Hundreds of Nintendo fans went wild in New York City over the weekend as they tossed their 3D glasses in the air and welcomed a new 3D gaming system they can play – without glasses.
Andrew Goldfarb, a Nintendo 3DS buyer says, “I thought the 3D was awesome because I’ve never worn glasses so if I go to a movie theater and I’m seeing a movie, wearing those glasses is really distracting. In this, I got the same sense of depth, I still had that awesome 3D but I wasn’t distracted by anything. It was really cool.”
Do NOT Deposit Another Dollar in Your Bank Account Until You Read THIS
A CIA insider has launched an urgent mission to expose the government’s secret money lockdown plan…
Once you see what could happen next time you go to an ATM, you’ll understand why he’s sending a FREE copy of his new book to any American who answers right here.
Nintendo is hoping the 3DS will be red-hot with consumers and help rev up its flagging growth. In fact, the company says the 3DS will be a key revenue driver.
But Lance Ulanoff, Editor in Chief of PCMag.com, says Nintendo does face an uphill battle in certain market segments because the 3DS does not offer some of the same capability as other pocket sized devices.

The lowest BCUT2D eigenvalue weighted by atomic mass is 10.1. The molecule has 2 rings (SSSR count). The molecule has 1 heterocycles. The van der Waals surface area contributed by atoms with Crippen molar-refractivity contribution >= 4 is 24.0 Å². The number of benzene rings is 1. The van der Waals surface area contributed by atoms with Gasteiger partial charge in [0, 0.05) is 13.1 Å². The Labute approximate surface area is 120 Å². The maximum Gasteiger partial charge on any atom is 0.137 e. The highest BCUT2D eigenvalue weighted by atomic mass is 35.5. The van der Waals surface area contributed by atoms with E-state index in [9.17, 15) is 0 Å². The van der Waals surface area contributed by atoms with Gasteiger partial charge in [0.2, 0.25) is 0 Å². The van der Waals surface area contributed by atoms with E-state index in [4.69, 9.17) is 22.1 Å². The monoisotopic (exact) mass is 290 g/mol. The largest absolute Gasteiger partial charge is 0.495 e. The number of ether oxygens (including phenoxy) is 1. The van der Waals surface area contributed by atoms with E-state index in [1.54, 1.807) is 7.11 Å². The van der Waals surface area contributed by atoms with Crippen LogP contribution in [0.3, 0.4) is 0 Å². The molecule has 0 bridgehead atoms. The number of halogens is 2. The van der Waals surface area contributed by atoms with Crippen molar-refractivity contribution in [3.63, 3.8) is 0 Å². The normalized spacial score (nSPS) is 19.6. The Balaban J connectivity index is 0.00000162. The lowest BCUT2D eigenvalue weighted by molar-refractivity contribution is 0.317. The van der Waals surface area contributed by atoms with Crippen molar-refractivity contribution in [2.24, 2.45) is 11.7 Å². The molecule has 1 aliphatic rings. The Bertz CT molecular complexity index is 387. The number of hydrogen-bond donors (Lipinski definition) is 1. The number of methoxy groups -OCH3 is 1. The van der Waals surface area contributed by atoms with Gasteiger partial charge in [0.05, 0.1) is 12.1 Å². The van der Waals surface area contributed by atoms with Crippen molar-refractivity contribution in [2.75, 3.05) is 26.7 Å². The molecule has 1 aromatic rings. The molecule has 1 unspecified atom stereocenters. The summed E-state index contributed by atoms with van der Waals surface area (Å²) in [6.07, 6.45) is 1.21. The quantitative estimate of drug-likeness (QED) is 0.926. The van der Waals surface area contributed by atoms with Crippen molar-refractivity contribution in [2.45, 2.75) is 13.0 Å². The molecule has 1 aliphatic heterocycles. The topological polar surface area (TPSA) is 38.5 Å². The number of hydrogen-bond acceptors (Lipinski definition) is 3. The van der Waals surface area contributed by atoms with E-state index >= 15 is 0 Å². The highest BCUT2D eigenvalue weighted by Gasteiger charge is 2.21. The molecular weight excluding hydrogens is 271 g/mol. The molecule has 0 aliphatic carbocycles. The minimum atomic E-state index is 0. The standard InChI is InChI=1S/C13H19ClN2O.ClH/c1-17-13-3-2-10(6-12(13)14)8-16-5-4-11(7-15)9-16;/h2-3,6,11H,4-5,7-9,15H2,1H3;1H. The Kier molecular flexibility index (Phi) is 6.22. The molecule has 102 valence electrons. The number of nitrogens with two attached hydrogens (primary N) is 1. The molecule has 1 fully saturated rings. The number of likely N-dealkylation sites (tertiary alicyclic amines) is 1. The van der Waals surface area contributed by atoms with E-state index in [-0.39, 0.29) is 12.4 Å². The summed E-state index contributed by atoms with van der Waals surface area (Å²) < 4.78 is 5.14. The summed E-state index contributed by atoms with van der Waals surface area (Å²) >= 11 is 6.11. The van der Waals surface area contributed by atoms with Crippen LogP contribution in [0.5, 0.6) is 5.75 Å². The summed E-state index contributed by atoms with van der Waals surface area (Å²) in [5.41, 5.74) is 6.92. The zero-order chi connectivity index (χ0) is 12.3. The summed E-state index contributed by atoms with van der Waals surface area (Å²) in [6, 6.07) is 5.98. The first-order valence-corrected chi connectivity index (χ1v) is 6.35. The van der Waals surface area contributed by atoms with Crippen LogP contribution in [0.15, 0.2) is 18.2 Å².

Ulanoff says, “The struggle that Nintendo may have is for pocket space. Meaning that people will only carry so many things in their pockets. Now, hardcore gamers, people who are really into it, they may carry this. But then when you get to a certain level with kids, teens, certainly adults – I have to have a phone, I have to have texting, I have to have phone calls. Do I want to carry a phone and this device?”
In fact, Sony has said its next portable gaming device, the “NGP”, will also be a phone. Sony rolls that out at the end of this year.
Yet more evidence the race is escalating to tap a ballooning market for mobile gaming, which research firm Gartner expects to more than double to nearly $12 billion in the next three years.
Bottom line: Nintendo’s launch of its handheld 3DS gaming system, the first device to offer 3D gaming without special glasses, was met with a big crowd, but competition from smartphones could threaten future growth.